With shares of Autodesk hovering near their 52-week highs, CNBC's feels like he owes investors an apology.
"I'm always coming out here telling you that if you want to succeed as an investor, you need to have conviction and patience," the "Mad Money" host said Tuesday. "If you believe in a high-quality company, you should be prepared to stick with its stock even when the market turns against it for a brief period of time."
But when Autodesk, the Cramer-fave software giant serving industries from engineering to entertainment, reported a quarterly miss last November, Cramer didn't stick with it.
"The stock just absolutely got beaten around the head," he recalled. "I got nervous ... and I told you Autodesk needed to prove itself again. I said this had become a show-me stock. I warned you to be cautious."
Now, Cramer realizes his earlier call "was just a huge mistake."
Since he lost faith in Autodesk in December 2017, shares of the tech-meets-design play ran from $106 to $153, a 43 percent gain for investors who stayed with the stock.
"I owe both you and the folks who run Autodesk an apology," the "Mad Money" host told investors.
Until recently, Cramer was always clear on why he liked Autodesk's stock. The company sells pricey enterprise software, but professional architects, engineers, video game designers and others can't do without it.
"These guys are so dominant in this business that you know what their No. 1 competitor is? Well, it isn't another company. It's just pirated versions of their own software," Cramer said Tuesday.
So, in early 2017, Autodesk started the transition to a cloud-based, software-as-a-service model, charging clients hundreds of dollars a month for a subscription to their products rather than thousands of dollars for a one-time purchase. The effort, which used the more secure cloud to curb piracy, also helped attract small-business clients who were more inclined to pay for subscriptions over time.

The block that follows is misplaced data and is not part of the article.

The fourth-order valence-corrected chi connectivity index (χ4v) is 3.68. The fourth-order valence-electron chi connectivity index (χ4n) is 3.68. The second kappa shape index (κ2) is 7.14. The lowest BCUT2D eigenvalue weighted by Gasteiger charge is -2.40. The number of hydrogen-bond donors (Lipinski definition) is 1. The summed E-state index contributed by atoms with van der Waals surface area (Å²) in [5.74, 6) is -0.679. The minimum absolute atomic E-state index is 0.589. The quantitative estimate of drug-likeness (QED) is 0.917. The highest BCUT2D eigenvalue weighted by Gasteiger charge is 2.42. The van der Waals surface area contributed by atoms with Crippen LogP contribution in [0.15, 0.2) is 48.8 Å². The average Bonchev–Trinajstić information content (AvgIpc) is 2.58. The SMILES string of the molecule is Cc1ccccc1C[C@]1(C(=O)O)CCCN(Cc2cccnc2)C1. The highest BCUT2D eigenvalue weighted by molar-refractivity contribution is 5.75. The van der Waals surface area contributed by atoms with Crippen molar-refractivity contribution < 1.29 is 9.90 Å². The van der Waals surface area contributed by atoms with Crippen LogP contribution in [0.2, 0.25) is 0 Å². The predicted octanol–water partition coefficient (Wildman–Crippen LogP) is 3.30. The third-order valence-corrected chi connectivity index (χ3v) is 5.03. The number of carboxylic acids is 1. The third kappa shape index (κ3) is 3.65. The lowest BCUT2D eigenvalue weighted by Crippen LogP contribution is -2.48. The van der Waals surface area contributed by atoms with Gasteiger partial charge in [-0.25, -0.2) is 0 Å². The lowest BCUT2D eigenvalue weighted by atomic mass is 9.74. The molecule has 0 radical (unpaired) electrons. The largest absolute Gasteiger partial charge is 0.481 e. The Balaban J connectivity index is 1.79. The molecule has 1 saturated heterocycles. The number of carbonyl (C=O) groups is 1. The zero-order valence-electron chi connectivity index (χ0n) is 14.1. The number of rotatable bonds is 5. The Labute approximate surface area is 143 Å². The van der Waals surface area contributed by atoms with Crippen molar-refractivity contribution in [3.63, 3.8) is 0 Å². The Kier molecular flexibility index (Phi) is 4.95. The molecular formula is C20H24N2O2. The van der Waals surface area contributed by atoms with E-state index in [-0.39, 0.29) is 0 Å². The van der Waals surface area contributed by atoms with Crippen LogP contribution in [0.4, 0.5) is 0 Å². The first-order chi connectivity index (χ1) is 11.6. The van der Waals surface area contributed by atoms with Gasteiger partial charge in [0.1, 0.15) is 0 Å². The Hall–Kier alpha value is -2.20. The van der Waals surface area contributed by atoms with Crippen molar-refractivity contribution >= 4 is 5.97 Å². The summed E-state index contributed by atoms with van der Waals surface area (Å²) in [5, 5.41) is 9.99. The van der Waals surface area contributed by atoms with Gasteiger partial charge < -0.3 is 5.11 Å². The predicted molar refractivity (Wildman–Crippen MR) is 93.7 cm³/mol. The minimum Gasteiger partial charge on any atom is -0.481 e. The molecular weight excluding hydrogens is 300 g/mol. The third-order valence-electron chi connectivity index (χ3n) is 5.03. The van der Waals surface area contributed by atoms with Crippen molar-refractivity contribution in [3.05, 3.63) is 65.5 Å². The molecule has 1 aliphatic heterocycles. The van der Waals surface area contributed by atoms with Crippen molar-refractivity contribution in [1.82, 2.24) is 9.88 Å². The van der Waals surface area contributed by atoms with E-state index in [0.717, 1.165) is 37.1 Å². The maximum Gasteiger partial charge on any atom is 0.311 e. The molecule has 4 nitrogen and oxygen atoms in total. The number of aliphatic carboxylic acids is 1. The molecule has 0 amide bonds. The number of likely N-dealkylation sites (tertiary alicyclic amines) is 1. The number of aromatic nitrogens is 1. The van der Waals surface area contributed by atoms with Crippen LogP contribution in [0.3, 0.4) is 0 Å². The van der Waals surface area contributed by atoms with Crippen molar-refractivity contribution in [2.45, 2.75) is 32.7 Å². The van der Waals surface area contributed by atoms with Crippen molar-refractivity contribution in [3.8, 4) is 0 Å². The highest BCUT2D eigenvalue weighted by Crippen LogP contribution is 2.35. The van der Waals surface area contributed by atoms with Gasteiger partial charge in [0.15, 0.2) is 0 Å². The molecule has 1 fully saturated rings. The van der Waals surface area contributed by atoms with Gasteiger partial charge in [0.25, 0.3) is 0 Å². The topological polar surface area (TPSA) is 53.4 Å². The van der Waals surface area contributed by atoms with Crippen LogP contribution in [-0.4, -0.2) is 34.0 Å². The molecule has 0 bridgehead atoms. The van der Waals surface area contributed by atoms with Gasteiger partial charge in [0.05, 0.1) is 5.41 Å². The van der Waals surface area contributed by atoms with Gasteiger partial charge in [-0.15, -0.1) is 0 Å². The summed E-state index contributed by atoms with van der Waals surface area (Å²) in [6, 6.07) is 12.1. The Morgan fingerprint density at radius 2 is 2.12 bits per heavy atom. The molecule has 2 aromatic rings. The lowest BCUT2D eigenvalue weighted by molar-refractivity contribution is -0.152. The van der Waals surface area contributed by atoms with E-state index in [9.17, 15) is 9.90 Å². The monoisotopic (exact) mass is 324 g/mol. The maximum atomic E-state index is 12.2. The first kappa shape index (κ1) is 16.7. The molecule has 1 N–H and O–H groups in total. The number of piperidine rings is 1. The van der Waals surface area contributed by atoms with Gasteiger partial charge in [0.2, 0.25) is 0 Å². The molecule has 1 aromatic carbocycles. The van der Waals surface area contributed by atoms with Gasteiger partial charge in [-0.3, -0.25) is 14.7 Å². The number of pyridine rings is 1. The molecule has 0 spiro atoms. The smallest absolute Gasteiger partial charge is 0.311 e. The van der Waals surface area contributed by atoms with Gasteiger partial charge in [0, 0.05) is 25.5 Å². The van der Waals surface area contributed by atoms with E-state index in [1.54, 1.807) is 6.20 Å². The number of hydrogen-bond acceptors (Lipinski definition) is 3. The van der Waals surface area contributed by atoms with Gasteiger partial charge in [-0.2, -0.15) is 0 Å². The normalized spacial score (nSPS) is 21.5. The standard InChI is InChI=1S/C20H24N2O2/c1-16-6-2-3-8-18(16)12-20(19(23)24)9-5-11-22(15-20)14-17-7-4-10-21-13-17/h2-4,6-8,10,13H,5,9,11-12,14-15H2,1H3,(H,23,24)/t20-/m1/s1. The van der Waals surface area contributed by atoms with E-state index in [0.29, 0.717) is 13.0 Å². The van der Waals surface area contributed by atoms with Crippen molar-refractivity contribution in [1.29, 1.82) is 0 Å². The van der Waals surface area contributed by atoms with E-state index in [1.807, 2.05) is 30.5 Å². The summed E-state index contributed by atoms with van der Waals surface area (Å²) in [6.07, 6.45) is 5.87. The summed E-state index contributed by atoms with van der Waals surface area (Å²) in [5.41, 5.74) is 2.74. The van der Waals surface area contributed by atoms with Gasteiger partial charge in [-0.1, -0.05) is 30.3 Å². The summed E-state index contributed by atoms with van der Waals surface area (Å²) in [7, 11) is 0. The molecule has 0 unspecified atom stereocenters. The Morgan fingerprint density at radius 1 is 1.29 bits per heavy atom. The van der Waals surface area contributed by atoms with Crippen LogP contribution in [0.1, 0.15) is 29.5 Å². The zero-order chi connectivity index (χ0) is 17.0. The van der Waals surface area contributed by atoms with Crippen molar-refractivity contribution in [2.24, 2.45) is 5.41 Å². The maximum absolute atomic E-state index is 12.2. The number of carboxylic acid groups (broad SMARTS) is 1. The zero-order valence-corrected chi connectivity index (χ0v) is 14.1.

Cramer applauded Autodesk for the shift and recommended its stock at the time, but when shares of the software play pulled back, he didn't stick to his guns.
Why? The "Mad Money" host balked at Autodesk's November earnings report, in which the company cut its full-year guidance and announced a restructuring plan in which it said it would lay off 13 percent of its workforce.
"Typically, businesses don't unveil major restructurings when everything is going well," he said. "Long story short, I got spooked. I still believed in the long-term story, but I told you I had less conviction and I explicitly warned you against buying it into weakness as there could be more pain ahead."
Autodesk's next earnings report in March didn't satisfy Cramer either due to weaker than expected subscription numbers. But Cramer admitted that line of thinking was misled, too. The lower new subscriber additions weren't actually a sign of weakness, he said, but a sign that more customers were choosing more expensive, company-wide subscriptions rather than purchasing individual products.
Having seen marketing software colossus Adobe go through a similar transition, Cramer knew Autodesk's transformation would be a bumpy ride. On Tuesday, he kicked himself for not having conviction at the first sign of difficulty.
"If I'd had real conviction, I would've seen the [December] sell-off in Autodesk as the buying opportunity it turned out to be," he told investors.
He also regretted not giving the company credit where credit was due.
"I called Autodesk, suddenly, a show-me stock, but when the company showed us that it's doing great, I didn't circle back to it," he said. "I had plenty of chances to correct myself."
Since its latest earnings report in August, Autodesk's stock has come back with a vengeance, spiking 15 percent on news of the better than expected quarter.
But the "Mad Money" host doesn't think investors have totally missed their chance. Shares of Autodesk are trading at 30 times the earnings estimates for 2021, which he called "pricey," but "not absurd."
"Bottom line? When you find a fabulous long-term story like Autodesk ... and the company seems to hit a speed bump, don't be so quick to give up on it as I did," Cramer said.
"I let the action in the stock of Autodesk discourage me and I ended up telling you not to take advantage of an amazing buying opportunity. Mea culpa," he told investors. "This is a great company that deserved the benefit of the doubt and I never should've lost conviction given how good the management team is. If you can get a bit of a pullback here, I'd be a buyer, but more important, shame on me for getting Autodesk so wrong."